I wish we had less about marshmallows and jello in church and more Bible study,” said a smart young suburban housewife. Her comment reflects a feeling many women have: in providing programs for them, their churches underestimate their intelligence. This is especially likely to happen in suburbia, where the educational level is often high.
As an effective means of reaching women for Christ, I recommend the serious Bible-study class. It has the appeal of the “soft sell” rather than the “hard sell.” It can reach those who would never set foot in an evangelistic meeting or other preaching service.
The idea of attending a weekday Bible study can be presented to women who are not church-goers as a form of adult education. Middle- and upper-middle-class housewives in the suburbs attend all kinds of classes. They study flower-arranging, fur-remodeling, Great Books, or Chinese cooking. Or they go back for a post-graduate course at the university. Women who have no intention of getting themselves into a Bible class can be persuaded by their neighbors that everybody should know what’s in the Bible—after all, it’s listed as one of the Great Books!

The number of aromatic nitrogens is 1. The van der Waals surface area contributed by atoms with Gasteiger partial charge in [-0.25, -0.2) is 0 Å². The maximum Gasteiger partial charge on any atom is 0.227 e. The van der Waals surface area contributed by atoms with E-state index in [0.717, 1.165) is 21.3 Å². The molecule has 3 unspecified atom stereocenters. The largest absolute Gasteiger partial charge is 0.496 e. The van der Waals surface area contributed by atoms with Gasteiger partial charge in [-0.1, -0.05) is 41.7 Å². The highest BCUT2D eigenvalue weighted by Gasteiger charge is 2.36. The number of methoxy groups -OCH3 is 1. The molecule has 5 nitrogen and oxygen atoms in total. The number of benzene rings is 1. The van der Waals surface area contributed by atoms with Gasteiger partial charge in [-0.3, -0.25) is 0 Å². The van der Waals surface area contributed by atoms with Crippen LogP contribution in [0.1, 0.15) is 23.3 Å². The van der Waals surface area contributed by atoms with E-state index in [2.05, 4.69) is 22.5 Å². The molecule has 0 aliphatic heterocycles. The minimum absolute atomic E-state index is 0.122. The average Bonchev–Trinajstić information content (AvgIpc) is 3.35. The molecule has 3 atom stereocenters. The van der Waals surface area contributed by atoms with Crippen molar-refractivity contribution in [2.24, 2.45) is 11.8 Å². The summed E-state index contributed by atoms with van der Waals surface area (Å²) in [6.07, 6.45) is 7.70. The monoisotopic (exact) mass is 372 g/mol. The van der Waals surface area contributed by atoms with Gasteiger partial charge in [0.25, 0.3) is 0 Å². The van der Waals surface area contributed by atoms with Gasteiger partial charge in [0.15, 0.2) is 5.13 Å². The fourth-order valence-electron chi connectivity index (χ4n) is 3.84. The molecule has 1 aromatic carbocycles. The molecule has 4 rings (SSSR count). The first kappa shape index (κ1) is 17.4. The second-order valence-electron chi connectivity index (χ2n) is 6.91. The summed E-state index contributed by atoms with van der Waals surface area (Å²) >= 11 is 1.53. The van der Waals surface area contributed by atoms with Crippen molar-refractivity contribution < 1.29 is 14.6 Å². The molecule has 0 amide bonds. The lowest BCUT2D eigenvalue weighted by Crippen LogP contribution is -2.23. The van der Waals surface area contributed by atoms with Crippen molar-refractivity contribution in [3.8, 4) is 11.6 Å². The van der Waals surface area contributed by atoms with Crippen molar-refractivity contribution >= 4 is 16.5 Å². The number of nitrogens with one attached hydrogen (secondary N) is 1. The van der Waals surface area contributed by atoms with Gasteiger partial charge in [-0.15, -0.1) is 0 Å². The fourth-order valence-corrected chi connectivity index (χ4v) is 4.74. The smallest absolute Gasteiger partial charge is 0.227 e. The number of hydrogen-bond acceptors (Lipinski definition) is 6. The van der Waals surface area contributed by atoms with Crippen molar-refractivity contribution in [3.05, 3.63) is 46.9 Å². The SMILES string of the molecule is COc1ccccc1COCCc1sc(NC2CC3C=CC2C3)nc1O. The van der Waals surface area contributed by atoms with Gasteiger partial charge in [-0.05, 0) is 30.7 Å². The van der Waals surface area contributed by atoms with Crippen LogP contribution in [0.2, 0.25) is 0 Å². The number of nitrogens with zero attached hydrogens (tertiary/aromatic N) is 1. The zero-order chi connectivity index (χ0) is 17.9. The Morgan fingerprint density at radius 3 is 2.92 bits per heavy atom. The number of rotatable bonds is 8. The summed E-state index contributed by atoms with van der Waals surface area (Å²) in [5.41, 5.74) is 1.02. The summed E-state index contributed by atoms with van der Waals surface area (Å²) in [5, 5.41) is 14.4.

A minister can hardly add teaching a women’s Bible class to his many other duties; but he can inspire a capable woman to teach it. To reach college-educated, alert, well-read women, a teacher must be willing to make Bible-teaching a matter of lifetime dedication. Not that it is a great self-sacrifice to be one of these teachers; for the right person, teaching may be a welcome escape from other church duties.
I have taught Bible classes for over twenty years. At times I have wondered whether I was justified in spending so much time studying in preparation for teaching. When I talked to my pastor-husband ...1
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